Every Saturday we hope to share with you our thoughts on reading and books. We thought that it would be good practice to reflect on our reading lives and our thoughts about reading in general. While on occasion, we would feature a few books in keeping with this, there would be a few posts where we will just write about our thoughts on read-alouds, libraries, reading journals, upcoming literary conferences, books that we are excited about, and just book love miscellany in general.
When we moved here to the Middle East, one of the things that I found deeply fascinating was the many variations in the women’s abaya. While I was pretty much accustomed to being in a Muslim-majority country, having worked in various parts of the Middle East for teaching consultancies (Istanbul, Oman, Bahrain, for example), it is a very different thing actually residing in “a whole new world” for a prolonged period of time, as Aladdin sings it.
Let’s Play Dress Up
Written and Illustrated by Dr. Reem El Mutwalli
Published by Universal Publisher & Distributor (2014)
ISBN: 9789953591988. Borrowed from Zayed Central Library. Book photos taken by me.
The book introduces the reader to three siblings named Sheema (the eldest), Shama (the youngest) and their brother Hazza. The endpapers indicate that this is actually part of a series of books that “tell fun stories about Arab culture.”
As the title suggests, the three siblings played “dress-up” as it was too hot to play outside. I can sympathize, having experienced the tail-end of summer when we arrived here around the first week of September last year.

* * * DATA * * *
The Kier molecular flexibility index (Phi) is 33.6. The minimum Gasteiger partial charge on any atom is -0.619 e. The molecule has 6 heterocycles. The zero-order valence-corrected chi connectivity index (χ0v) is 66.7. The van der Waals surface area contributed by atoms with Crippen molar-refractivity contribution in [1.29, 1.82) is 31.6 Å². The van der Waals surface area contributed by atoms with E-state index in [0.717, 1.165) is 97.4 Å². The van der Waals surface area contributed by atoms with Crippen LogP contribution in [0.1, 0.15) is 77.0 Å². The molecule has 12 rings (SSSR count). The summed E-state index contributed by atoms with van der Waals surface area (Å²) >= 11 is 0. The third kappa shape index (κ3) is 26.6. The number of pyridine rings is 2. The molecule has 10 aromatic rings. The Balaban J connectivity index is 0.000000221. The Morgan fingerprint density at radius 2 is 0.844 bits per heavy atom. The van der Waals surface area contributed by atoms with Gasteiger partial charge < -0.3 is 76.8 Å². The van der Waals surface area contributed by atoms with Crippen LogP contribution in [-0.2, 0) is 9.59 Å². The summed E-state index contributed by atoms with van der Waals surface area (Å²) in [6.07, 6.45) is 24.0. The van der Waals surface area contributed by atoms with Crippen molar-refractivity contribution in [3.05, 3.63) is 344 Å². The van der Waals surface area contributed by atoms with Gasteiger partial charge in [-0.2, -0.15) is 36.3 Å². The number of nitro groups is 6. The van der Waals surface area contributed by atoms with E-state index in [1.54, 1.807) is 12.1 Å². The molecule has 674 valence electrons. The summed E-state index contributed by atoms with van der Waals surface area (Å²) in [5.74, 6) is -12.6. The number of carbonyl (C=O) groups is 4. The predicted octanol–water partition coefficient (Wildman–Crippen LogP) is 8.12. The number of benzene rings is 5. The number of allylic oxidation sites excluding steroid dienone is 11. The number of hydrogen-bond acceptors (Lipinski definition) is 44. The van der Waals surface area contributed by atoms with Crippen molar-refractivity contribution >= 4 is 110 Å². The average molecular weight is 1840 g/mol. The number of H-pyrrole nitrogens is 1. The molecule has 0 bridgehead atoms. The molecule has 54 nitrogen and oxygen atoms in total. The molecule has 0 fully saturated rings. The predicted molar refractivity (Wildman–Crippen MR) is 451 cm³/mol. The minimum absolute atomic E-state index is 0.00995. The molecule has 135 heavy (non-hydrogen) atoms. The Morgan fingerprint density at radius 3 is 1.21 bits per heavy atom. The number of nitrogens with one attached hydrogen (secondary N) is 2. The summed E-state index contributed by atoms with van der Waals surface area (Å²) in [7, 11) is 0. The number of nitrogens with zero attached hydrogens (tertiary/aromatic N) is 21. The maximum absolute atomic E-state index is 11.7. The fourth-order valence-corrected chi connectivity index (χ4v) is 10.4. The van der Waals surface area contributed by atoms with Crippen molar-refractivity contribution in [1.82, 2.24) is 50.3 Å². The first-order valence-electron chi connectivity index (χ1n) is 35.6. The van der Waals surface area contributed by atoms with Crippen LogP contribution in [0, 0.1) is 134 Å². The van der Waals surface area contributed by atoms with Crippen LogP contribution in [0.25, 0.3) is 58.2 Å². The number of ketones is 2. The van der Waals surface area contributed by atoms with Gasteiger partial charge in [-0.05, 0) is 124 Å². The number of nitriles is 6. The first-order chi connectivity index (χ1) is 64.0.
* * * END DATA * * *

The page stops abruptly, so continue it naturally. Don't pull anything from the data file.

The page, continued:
It was sheer luck that I found this book, as I was really trying very hard to find picturebooks that will depict the diversity within the same culture in Muslim stories. I did find that in Crescent Moons and Pointed Minarets by Hena Khan and Merdokht Amini (which I reviewed here). Yet, even that book did not capture the image above of Grandma Hissa with the unique facial covering that I have only seen here in UAE. Before I found this book, I was wondering if there was any picturebook that depicted that – and this book just serendipitously found me!
My husband asks me (in the predictably-oblivious manner of most men) how could there be a lot of variation in the black abaya worn by Muslim women. I tell him that there is such intricate distinct design in the fabric, such beautiful detail, and colourful finery that you can glimpse at when they move that apparently escapes his notice. This bilingual book captures all that, along with the terminologies for the clothing (the burgu, the ghahfiya, or the ghutra) that I am too embarrassed to ask my students or my local colleagues.
While I was not a fan of the typography and the blurred quality of some of the images, I did find the book fascinating and informative (the very clear gender segregation of the children’s interests was worth noting), particularly for those who wish to know more about the Arab culture.